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Firefox locks down its future with HTTPS ‘secure contexts’

Firefox developers must start using ‘secure contexts’ for new features “effective immediately.”

Mozilla’s embrace of HTTPS, the secure form of HTTP, has ratcheted up a notch with the news that Firefox developers must start using a web security design called ‘secure contexts’ “effective immediately.”
This isn’t a surprise –  Mozilla mandated that security-sensitive geolocation be added as a secure context last March – but the signal is still significant.
Announced Mozilla:

All the building blocks are now in place to quicken the adoption of HTTPS and secure contexts, and follow through on our intent to deprecate non-secure HTTP.
Everyone involved in standards development is strongly encouraged to advocate requiring secure contexts for all new features on behalf of Mozilla.

The odd thing is that while secure contexts (also called ‘secure origins’) matter a lot to end user security, almost nobody beyond web devs has ever heard of the mechanism or pondered why it might be a big deal.
This could be about to change thanks to the publicity generated by the much better-known campaign by Google and others to migrate websites from insecure HTTP connections to encrypted HTTPS.
The principle of secure contexts is an incredibly simple one – that certain powerful web capabilities and APIs (whose risks users are often barely aware of) should be forced to work over HTTPS.
These mostly hidden functions currently include:

  • Geolocation
  • Bluetooth
  • HTTP/2
  • Web notifications API
  • Webcam and microphone access
  • Google’s Brotli web compression algorithm
  • Google’s Accelerated Mobile Pages (AMP)
  • Encrypted Media Extensions (EME)
  • The Payment Request API
  • Service Workers used for background sync and notification

(Another three – the AppCache API, Device motion/orientation, and Fullscreen – will follow in time.)

These could all work over HTTP, of course, but that would represent a security risk that attackers could exploit to steal credentials, track users, and intercept data using man-in-the-middle ruses.
Wouldn’t it be simpler to make all sites use HTTPS and be done with it?
Although HTTPS secures the browser’s connection to a website, a non-HTTPS function could still be opened in a separate window without that insecurity being obvious to the user.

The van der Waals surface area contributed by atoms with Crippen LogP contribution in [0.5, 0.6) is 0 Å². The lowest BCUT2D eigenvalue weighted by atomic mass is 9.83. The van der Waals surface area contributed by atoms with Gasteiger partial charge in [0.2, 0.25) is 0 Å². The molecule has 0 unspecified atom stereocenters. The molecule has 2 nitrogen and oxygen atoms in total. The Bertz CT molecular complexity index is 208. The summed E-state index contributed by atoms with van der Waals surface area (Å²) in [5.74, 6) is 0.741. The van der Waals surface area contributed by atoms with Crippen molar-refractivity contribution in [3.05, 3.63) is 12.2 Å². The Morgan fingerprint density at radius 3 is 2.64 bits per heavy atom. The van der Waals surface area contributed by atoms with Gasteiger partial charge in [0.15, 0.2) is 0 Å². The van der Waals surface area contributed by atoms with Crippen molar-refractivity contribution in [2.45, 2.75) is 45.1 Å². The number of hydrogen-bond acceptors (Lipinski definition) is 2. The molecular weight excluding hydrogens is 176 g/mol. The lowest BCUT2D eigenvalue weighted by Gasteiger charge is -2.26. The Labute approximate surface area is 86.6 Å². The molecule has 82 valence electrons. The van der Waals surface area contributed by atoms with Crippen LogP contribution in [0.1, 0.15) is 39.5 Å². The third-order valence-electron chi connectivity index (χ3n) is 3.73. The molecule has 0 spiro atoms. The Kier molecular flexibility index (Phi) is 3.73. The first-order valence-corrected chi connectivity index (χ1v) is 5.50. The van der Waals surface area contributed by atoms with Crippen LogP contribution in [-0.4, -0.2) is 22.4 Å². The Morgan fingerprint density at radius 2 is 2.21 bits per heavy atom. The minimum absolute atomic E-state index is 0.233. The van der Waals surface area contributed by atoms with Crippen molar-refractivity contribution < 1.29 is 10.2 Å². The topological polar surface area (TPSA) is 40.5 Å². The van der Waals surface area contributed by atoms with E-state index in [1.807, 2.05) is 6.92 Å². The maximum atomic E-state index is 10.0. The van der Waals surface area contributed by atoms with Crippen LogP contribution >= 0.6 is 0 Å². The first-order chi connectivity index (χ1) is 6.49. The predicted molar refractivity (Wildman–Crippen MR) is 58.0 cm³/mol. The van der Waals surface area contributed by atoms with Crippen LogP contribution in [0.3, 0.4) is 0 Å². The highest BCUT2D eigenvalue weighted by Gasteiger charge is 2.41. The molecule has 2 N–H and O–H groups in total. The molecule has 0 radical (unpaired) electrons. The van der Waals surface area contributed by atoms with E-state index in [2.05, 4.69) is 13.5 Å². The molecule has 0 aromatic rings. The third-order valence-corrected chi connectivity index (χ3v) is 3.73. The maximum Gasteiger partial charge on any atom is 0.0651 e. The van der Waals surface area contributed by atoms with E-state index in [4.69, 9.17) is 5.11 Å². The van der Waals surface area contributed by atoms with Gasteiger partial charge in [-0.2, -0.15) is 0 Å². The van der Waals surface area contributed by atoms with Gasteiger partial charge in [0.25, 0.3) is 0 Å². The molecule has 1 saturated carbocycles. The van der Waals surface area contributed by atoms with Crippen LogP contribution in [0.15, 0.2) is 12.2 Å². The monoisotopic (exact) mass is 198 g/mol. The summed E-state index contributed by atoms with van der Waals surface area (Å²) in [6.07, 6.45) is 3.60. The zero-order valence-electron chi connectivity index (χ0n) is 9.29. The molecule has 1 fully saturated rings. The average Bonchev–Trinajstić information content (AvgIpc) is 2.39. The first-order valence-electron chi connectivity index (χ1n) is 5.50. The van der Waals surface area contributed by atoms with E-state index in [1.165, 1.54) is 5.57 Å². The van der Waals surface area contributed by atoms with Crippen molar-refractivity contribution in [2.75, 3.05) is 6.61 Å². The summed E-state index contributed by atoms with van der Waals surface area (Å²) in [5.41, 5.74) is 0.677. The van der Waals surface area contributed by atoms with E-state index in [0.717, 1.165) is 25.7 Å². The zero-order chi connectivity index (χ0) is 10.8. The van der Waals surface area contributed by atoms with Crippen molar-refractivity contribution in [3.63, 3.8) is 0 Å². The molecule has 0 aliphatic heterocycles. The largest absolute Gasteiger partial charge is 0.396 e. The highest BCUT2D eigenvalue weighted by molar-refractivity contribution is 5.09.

Realising all this was becoming an issue as the web got more complicated, Google kicked off the secure contexts initiative in 2014, gradually adding these requirements to Chrome. Mozilla has busied itself doing the same for Firefox.
Since then, the whole thing has turned into a W3C draft proposal, another cog in the multi-dimensional drive to make all traffic between web users and websites encrypted, including the possibility of DNS queries in the future.
Mozilla is set to start using secure contexts for existing features too, on a “case-by-case basis.” The catch is that turning off support for HTTP in web technologies won’t necessarily be quick or without complication.
As Mozilla noted in 2015:

Removing features from the non-secure web will likely cause some sites to break.  So we will have to monitor the degree of breakage and balance it with the security benefit.

Google-centrism might be another factor, although given that Microsoft’s IE and Edge are the only major browsers that don’t yet support the idea, this is probably of minor importance.
The drag might be simply that the HTTPS movement has turned into a big undertaking, assertively pushing HTTPS by the front door and a fragmented series of secure contexts by the back.
Mozilla’s announcement reminds us that while the momentum is with it, this one has a way to roll yet.


For hobbyists and non-profits, this is becoming a problem as from what I’ve seen you typically have to pay more for hosting that is capable of HTTPS support. For my car clubs I’m having trouble figuring out why we’d need to have our site hosted on an HTTPS site.


Three words: security, integrity, authenticity. HTTPS isn’t just about the secrecy, it’s about your users being able to trust what they see served up in your name. Without HTTPS, anyone in their path (e.g. when they are on public Wi-Fi) can modify anything they view on your site (e.g. by stuffing coinmining software into your web pages) and they will never know it wasn’t you.
Read this, for example:


Thanks to letsencrypt, it is now fairly easy to add SSL encryption to any website. (Or at least any site hosted on reasonably recent Linux).
I run a private site hosted on a Debian 9 box, and for me setting up SSL was simply a case of installing the certbot tool with apt-get, running it once to setup the certificates via a wizard, then adding a monthly cron job to renew certificates as they expired. (By default letsencypt certs are only valid for 3 months).
The whole thing was extremely easy, only took about half an hour, and did not cost me anything.


> The drag might be simply that the HTTPS movement has turned into a big undertaking, assertively pushing HTTPS
Umm, yes. Trivial to register a domain name and put together a few pages. Getting a certificate and installing it are much more complicated and (until Let’s Encrypt) much more expensive. I still have one site that solicits no PII or credit cards–in fact no user input at all–on a provider that doesn’t offer TLS. One of these days I’ll have to port it and I know it will cost me more than the $70/year I’m paying now.


I don’t have a comment about the content of the article. I’m just curious why a photo of a red panda is associated with this subject…


This and the Expect-CT security header from Google Chrome ought to keep web developers busy for a while. And that’s assuming that the developers care. It seems that there are a lot of them that throw together a site or app and then call it good.


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